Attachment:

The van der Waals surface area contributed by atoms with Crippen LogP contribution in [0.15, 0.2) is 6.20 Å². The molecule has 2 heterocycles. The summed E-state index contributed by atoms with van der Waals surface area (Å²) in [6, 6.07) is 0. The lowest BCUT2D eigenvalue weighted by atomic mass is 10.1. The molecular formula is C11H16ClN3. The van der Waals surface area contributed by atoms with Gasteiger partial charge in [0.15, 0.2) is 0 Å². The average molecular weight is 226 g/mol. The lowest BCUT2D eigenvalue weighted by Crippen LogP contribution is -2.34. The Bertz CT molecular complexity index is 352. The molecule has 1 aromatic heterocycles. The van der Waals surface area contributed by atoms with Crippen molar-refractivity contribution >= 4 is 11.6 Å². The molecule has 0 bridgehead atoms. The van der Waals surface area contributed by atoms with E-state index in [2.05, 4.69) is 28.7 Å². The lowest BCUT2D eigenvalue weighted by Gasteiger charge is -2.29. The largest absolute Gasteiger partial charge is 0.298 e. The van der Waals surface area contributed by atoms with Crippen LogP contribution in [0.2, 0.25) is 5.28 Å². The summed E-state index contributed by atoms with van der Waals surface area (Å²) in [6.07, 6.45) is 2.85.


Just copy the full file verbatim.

The van der Waals surface area contributed by atoms with Crippen LogP contribution in [0.15, 0.2) is 6.20 Å². The molecule has 2 heterocycles. The summed E-state index contributed by atoms with van der Waals surface area (Å²) in [6, 6.07) is 0. The lowest BCUT2D eigenvalue weighted by atomic mass is 10.1. The molecular formula is C11H16ClN3. The van der Waals surface area contributed by atoms with Gasteiger partial charge in [0.15, 0.2) is 0 Å². The average molecular weight is 226 g/mol. The lowest BCUT2D eigenvalue weighted by Crippen LogP contribution is -2.34. The Bertz CT molecular complexity index is 352. The molecule has 1 aromatic heterocycles. The van der Waals surface area contributed by atoms with Crippen molar-refractivity contribution >= 4 is 11.6 Å². The molecule has 0 bridgehead atoms. The van der Waals surface area contributed by atoms with E-state index in [2.05, 4.69) is 28.7 Å². The lowest BCUT2D eigenvalue weighted by Gasteiger charge is -2.29. The largest absolute Gasteiger partial charge is 0.298 e. The van der Waals surface area contributed by atoms with Crippen LogP contribution in [0.2, 0.25) is 5.28 Å². The summed E-state index contributed by atoms with van der Waals surface area (Å²) in [6.07, 6.45) is 2.85.